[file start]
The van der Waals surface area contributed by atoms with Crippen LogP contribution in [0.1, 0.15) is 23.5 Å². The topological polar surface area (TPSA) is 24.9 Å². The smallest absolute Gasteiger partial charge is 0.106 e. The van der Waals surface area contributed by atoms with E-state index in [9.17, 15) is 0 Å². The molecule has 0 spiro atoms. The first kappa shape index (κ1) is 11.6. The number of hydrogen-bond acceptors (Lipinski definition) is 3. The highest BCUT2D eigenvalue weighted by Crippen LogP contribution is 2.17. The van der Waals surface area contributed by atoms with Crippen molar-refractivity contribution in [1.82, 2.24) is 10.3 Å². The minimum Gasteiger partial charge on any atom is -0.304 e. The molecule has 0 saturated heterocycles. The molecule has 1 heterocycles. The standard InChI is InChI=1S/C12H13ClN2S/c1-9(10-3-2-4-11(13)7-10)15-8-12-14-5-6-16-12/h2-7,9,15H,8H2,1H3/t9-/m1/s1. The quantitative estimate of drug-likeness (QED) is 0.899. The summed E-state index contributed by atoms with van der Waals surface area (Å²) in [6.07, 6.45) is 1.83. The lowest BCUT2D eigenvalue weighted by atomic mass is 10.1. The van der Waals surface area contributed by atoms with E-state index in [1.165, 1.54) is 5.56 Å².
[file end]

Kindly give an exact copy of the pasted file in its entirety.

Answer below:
The van der Waals surface area contributed by atoms with Crippen LogP contribution in [0.1, 0.15) is 23.5 Å². The topological polar surface area (TPSA) is 24.9 Å². The smallest absolute Gasteiger partial charge is 0.106 e. The van der Waals surface area contributed by atoms with E-state index in [9.17, 15) is 0 Å². The molecule has 0 spiro atoms. The first kappa shape index (κ1) is 11.6. The number of hydrogen-bond acceptors (Lipinski definition) is 3. The highest BCUT2D eigenvalue weighted by Crippen LogP contribution is 2.17. The van der Waals surface area contributed by atoms with Crippen molar-refractivity contribution in [1.82, 2.24) is 10.3 Å². The minimum Gasteiger partial charge on any atom is -0.304 e. The molecule has 0 saturated heterocycles. The molecule has 1 heterocycles. The standard InChI is InChI=1S/C12H13ClN2S/c1-9(10-3-2-4-11(13)7-10)15-8-12-14-5-6-16-12/h2-7,9,15H,8H2,1H3/t9-/m1/s1. The quantitative estimate of drug-likeness (QED) is 0.899. The summed E-state index contributed by atoms with van der Waals surface area (Å²) in [6.07, 6.45) is 1.83. The lowest BCUT2D eigenvalue weighted by atomic mass is 10.1. The van der Waals surface area contributed by atoms with E-state index in [1.165, 1.54) is 5.56 Å².